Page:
Two sets of pronouncements. In the olden days of the Internet, on certain channels of communication, what would be used to bookend such statements?
Whatever happens, the U.S. Navy is not going to be caught napping.
Frank Knox, U.S. Secretary of the Navy, on December 4, 1941.
With over 50 foreign cars already on sale here, the Japanese auto industry isn’t likely to carve out a big slice of the U.S. market.
Business Week, 1958.
We have a saying in Iran: “The dogs bark but the caravan continues.” People can bark and it will not bother us. Why should it?
The Shah of Iran, in 1979.
I get to go to a lot of famous places, like Canada.
Britney Spears, on the good parts of being famous.
If you stay here much longer, you’ll all be slitty-eyed.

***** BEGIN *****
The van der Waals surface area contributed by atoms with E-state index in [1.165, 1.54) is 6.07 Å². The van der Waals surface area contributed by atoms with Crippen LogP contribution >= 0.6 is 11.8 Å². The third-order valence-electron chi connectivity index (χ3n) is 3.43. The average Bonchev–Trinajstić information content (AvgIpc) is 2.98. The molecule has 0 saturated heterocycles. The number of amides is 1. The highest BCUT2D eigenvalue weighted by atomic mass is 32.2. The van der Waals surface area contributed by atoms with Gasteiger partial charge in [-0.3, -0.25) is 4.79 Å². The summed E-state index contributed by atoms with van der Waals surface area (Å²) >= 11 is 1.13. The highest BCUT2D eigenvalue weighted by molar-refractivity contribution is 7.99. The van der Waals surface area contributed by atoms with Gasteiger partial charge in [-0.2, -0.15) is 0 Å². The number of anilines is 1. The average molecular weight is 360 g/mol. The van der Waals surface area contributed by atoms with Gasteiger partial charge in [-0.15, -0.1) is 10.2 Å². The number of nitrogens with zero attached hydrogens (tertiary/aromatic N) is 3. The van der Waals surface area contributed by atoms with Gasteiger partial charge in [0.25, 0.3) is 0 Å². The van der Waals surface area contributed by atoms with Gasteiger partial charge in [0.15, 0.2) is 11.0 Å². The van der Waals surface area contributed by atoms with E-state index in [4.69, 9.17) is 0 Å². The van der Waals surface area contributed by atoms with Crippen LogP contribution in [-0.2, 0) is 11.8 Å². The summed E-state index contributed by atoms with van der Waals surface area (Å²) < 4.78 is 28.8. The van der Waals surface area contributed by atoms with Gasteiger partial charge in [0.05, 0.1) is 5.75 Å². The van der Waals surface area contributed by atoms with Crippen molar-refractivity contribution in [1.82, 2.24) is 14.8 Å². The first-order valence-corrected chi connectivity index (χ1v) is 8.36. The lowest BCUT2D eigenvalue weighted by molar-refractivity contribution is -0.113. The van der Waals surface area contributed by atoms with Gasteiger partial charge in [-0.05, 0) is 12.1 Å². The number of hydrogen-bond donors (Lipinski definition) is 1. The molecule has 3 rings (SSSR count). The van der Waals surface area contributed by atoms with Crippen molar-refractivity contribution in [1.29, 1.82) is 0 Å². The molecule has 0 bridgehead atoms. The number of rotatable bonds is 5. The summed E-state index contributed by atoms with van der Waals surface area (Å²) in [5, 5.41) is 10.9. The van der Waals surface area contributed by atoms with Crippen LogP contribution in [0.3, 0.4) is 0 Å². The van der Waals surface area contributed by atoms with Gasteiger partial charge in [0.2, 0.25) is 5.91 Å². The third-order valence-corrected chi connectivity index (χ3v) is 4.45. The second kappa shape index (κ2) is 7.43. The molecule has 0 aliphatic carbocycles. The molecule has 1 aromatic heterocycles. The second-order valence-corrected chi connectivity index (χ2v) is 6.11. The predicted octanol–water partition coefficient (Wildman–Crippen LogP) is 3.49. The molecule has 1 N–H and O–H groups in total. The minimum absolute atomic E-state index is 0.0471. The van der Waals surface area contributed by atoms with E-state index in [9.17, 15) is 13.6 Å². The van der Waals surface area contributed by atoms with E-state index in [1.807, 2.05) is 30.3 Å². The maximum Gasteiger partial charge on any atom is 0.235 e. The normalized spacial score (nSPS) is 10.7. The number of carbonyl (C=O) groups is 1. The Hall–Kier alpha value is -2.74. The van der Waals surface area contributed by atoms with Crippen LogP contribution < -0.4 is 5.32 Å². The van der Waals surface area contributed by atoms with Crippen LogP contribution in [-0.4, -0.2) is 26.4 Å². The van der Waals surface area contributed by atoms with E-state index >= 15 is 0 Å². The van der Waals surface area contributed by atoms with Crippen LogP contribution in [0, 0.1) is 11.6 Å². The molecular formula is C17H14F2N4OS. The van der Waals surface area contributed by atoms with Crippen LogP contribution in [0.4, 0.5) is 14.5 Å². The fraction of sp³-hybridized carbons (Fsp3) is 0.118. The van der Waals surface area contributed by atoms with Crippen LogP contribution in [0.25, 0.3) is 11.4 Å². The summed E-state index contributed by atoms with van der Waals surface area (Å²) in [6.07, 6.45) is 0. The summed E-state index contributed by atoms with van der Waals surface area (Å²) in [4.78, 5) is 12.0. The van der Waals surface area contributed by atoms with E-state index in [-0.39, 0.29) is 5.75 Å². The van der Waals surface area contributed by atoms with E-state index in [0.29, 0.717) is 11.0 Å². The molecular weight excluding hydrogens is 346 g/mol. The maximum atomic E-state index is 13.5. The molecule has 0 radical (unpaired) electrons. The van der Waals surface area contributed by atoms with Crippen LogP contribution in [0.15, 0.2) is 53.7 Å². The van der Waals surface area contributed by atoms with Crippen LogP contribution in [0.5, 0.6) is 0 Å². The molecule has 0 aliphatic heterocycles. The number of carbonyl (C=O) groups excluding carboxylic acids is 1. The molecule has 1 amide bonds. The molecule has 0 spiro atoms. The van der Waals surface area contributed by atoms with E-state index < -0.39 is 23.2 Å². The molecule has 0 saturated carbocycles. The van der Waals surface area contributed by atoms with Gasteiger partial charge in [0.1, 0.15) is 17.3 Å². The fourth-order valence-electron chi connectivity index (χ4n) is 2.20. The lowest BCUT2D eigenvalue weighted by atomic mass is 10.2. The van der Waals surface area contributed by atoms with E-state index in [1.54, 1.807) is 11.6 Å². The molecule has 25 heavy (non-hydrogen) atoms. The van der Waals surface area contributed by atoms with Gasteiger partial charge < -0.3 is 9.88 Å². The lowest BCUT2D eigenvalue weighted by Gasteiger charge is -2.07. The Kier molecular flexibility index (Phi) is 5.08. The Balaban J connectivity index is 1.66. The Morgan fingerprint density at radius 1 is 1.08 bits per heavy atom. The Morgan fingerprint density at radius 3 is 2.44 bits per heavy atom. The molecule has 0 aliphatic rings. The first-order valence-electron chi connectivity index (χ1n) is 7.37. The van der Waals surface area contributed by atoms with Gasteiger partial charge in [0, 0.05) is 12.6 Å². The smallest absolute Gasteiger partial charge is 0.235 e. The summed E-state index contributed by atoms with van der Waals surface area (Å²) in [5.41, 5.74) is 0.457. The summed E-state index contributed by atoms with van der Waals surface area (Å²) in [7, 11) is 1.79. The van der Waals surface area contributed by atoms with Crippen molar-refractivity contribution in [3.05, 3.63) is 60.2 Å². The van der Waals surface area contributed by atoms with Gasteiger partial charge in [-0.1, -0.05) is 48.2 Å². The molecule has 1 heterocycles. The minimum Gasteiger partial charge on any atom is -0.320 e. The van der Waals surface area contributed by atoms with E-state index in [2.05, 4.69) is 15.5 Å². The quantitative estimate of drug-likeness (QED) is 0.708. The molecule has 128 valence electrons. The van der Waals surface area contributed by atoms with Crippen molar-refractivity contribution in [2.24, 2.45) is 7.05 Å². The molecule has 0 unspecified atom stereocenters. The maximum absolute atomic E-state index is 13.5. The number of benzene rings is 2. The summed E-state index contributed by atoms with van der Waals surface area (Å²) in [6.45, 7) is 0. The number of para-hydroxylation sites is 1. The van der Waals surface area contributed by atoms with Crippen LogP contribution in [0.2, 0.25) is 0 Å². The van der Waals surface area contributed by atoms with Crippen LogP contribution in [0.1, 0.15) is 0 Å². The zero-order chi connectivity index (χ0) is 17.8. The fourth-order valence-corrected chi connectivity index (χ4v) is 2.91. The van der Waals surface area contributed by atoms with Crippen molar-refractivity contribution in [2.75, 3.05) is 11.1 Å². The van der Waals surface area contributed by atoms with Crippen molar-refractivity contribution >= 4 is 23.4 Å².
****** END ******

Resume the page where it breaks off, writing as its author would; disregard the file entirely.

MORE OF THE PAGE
Prince Philip, husband of Britain’s Queen Elizabeth, to British students in China during a 1986 state visit.
I stand by all the misstatements that I’ve made.
Answer: This is the abbreviation “QFI”, as used on IRC. Expands to “quoted for irony” or “quoted for idiocy” depending on the context.
I say “emoticon” – smileys.
Or maybe on a completely wrong track !!
All were popula “bookends” of classic statements like these.
CONGRATS ON A WELL-CRAFTED CENTURY!
Nice answer for the 100th! 🙂
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